Mentor

Questions related to finding and working with a mentor, finding an idea, etc.

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Mentor

Postby Taraneh » Sat Jan 10, 2009 11:47 am

Hi,

I want to contact one of the professors in a local university to help me with my project which is about cancer prevention and cure. He is the chief researcher in the department of oncology and on his website it clearly says that cancer prevention and cure is one of his research areas but he has absolutely no publications regarding these matter. All his publications are about insulin-like factors.

You know how it is useful to mention in your email that you read the person's work and that you are impressed by them,but in my case it would be irrelevant if I mention i read his work on insulin.

I would appreciate if you tell me what you think I should do? Is it ok if I mention that I read his work anyway? Or is there something else that I can replace it in that part of my email?

Thank you very much,
Taraneh
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Re: Mentor

Postby barretttomlinson » Sun Jan 11, 2009 1:15 am

Hi,

I cannot tell you what would work best - I don’t know. My intuition suggests that the more effective approach is to tell him why you would like to meet him, a general idea of what you are trying to do, and how you think he can help you. I don’t think it will hurt to mention you have read his papers, if you really have and have understood them - I would take it as a high compliment if someone told me that.
It bothers me somewhat that you say his published work does not reflect what he states as his main interest on his website. The only way I could think that would be true would be if he recently changed his research focus and does not yet have publishable results(which is possible , but not likely). Have you really read the introduction and conclusions of his papers to be sure he has not shown the relevance of the work to his stated main focus?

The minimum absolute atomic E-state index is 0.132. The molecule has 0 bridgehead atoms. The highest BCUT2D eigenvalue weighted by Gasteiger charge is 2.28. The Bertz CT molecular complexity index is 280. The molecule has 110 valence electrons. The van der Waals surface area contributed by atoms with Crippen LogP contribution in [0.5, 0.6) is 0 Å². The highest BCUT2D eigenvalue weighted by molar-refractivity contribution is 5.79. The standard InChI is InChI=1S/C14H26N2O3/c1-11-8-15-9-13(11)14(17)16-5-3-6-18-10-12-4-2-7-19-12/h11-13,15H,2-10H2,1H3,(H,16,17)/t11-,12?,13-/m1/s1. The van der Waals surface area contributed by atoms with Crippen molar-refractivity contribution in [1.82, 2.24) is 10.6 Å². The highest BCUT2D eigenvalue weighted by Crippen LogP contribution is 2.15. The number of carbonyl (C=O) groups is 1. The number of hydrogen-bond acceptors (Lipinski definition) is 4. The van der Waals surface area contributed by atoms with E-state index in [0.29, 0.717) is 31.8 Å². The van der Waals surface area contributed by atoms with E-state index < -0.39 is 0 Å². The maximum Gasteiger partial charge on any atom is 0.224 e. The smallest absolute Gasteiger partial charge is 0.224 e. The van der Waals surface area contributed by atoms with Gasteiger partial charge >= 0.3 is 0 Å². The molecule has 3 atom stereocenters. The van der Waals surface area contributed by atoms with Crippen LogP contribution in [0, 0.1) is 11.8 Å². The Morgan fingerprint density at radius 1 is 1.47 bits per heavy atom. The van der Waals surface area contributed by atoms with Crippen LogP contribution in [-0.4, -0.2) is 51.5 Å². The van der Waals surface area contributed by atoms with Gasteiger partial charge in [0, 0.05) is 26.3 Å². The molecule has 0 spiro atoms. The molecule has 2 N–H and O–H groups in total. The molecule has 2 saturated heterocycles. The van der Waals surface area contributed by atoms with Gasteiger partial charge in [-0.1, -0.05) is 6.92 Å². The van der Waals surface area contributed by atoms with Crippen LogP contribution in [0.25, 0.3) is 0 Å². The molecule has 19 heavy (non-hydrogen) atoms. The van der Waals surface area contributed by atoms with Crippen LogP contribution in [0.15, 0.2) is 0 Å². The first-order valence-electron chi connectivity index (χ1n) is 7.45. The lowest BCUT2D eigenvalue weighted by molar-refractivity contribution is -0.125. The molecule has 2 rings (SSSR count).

Another possible angle: Are you hoping to work with him in college? Professors are always on the lookout for promising students who want to work with them! A professor’s reputation is largely built upon the work done by his students.

Those are my thoughts - which you should consider with considerable skepticism, and then follow your own instincts.

Good luck!

Barrett Tomlinson
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Re: Mentor

Postby Amber_MIT » Mon Jan 11, 2010 6:07 pm

In addition to barrett's advice, you can also check out our "how to find a mentor" page which has some tips.

http://www.sciencebuddies.org/science-f ... tors.shtml
Stuck? Check out our project guides!
Project Guide: http://www.sciencebuddies.org/science-fair-projects/project_guide_index.shtml
Advanced Project Guide: http://www.sciencebuddies.org/science-fair-projects/competitions_index.shtml

Amber Hess
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